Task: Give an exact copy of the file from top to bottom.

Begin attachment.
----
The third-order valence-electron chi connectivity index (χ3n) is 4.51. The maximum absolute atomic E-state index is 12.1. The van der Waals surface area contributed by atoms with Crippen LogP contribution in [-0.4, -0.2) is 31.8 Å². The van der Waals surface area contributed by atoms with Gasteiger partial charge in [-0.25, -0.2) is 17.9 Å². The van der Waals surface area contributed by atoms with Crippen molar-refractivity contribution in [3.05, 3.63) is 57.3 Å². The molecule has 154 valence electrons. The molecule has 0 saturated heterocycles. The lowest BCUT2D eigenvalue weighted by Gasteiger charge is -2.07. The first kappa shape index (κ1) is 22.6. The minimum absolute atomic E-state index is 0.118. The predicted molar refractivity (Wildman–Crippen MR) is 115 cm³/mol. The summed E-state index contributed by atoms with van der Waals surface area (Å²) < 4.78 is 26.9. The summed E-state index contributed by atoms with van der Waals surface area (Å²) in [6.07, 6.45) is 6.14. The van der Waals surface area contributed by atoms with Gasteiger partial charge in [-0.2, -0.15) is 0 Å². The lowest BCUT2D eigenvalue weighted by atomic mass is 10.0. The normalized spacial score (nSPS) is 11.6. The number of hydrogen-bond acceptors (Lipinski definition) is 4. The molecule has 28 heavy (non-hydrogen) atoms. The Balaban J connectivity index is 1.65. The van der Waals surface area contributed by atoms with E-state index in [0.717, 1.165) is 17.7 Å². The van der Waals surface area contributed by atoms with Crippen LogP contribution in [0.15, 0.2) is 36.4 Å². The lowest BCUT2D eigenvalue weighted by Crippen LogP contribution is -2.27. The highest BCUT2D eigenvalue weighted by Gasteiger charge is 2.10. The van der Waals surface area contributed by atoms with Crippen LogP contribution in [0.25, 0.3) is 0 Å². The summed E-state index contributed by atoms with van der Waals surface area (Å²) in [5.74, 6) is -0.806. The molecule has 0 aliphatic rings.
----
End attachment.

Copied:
The third-order valence-electron chi connectivity index (χ3n) is 4.51. The maximum absolute atomic E-state index is 12.1. The van der Waals surface area contributed by atoms with Crippen LogP contribution in [-0.4, -0.2) is 31.8 Å². The van der Waals surface area contributed by atoms with Gasteiger partial charge in [-0.25, -0.2) is 17.9 Å². The van der Waals surface area contributed by atoms with Crippen molar-refractivity contribution in [3.05, 3.63) is 57.3 Å². The molecule has 154 valence electrons. The molecule has 0 saturated heterocycles. The lowest BCUT2D eigenvalue weighted by Gasteiger charge is -2.07. The first kappa shape index (κ1) is 22.6. The minimum absolute atomic E-state index is 0.118. The predicted molar refractivity (Wildman–Crippen MR) is 115 cm³/mol. The summed E-state index contributed by atoms with van der Waals surface area (Å²) < 4.78 is 26.9. The summed E-state index contributed by atoms with van der Waals surface area (Å²) in [6.07, 6.45) is 6.14. The van der Waals surface area contributed by atoms with Gasteiger partial charge in [-0.2, -0.15) is 0 Å². The lowest BCUT2D eigenvalue weighted by atomic mass is 10.0. The normalized spacial score (nSPS) is 11.6. The number of hydrogen-bond acceptors (Lipinski definition) is 4. The molecule has 28 heavy (non-hydrogen) atoms. The Balaban J connectivity index is 1.65. The van der Waals surface area contributed by atoms with E-state index in [0.717, 1.165) is 17.7 Å². The van der Waals surface area contributed by atoms with Crippen LogP contribution in [0.15, 0.2) is 36.4 Å². The lowest BCUT2D eigenvalue weighted by Crippen LogP contribution is -2.27. The highest BCUT2D eigenvalue weighted by Gasteiger charge is 2.10. The van der Waals surface area contributed by atoms with Crippen LogP contribution in [0.25, 0.3) is 0 Å². The summed E-state index contributed by atoms with van der Waals surface area (Å²) in [5.74, 6) is -0.806. The molecule has 0 aliphatic rings.